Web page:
Evolutionary ecologists have discovered that having sex with a male sea monkey from the future can be hazardous to a female sea monkey's health.
Nicolas Rode from the Centre for Functional and Evolutionary Ecology took advantage of sea monkeys' ability to weather droughts by remaining in their eggs for years before hatching once the water returns. He gathered eggs from layers of dirt formed in 1985, 1996 and 2007, and then reared them in their lab -- having females mate with males from their own time, as well as from other years.
The conclusion was disturbing. The further away in time the male sea monkey was from, the sooner his female sexual partner died. A male from 22 years away (about 160 generations) cut short the life of his baby-mother on average by 12 percent.
The reason is that male sea monkeys, like the males of many animal species, compete violently over who gets to mate with a particular female. The males evolve all kinds of weaponry to achieve this, from scoops to get rid of sperm from other males to the injection of "anti-aphrodisiacs" to stop the ladies having any desire to mate further.
That's not good news for the females. From an evolutionary perspective, the health of a single female is completely unimportant to a male, so long as they live long enough to birth another generation of offspring. As a result, some of the weaponry developed by the males can be downright toxic.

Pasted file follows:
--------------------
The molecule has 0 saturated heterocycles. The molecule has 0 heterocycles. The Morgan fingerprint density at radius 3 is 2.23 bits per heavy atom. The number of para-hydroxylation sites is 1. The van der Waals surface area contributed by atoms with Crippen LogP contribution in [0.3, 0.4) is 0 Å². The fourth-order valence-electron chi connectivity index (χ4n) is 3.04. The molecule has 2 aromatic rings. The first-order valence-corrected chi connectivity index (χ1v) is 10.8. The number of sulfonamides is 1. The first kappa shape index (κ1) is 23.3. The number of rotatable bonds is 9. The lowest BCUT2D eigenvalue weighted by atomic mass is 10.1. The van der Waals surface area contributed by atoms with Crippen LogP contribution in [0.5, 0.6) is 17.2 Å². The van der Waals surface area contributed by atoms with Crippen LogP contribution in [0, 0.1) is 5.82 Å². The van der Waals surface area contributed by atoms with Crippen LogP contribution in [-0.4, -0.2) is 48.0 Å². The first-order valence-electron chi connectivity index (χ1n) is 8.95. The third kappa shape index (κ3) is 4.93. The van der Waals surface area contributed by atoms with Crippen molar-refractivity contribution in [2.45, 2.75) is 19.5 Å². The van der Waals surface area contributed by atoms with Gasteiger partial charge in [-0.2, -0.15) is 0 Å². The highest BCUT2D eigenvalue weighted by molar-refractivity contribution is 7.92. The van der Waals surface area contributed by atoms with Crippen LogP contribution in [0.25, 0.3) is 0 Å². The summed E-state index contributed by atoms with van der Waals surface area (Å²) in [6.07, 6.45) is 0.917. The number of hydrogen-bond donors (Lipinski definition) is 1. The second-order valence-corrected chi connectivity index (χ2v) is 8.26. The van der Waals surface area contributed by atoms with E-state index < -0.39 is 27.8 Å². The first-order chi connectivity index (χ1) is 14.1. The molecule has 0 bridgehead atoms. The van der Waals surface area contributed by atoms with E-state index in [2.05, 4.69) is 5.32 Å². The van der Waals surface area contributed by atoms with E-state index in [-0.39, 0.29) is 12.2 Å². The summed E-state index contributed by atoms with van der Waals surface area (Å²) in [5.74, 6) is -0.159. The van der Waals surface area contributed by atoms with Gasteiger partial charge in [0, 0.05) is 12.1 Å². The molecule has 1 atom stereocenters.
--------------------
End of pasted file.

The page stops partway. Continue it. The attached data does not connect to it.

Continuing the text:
But the females fight back, evolving antidotes to the males' weaponry, which then force the males to evolve countermeasures, which in turn makes the females evolve more antidotes, culminating in an escalating arms race of sexual conflict, at least in theory.
Unfortunately the data from Rode's experiment wasn't clear-cut enough to determine whether that conflict does indeed escalate indefinitely or whether -- as some evolutionary ecologists suggest -- different sexual weaponry goes in and out of fashion over time, like an evolutionary merry-go-round.
Interestingly, too, is that the time-shifting didn't have any measurable impact on the sea monkeys' overall reproductive success -- the females dying early produced eggs at a faster rate to make up for it.
But either way, be warned: sex with time travellers appears to be far more dangerous than anyone had previously realised.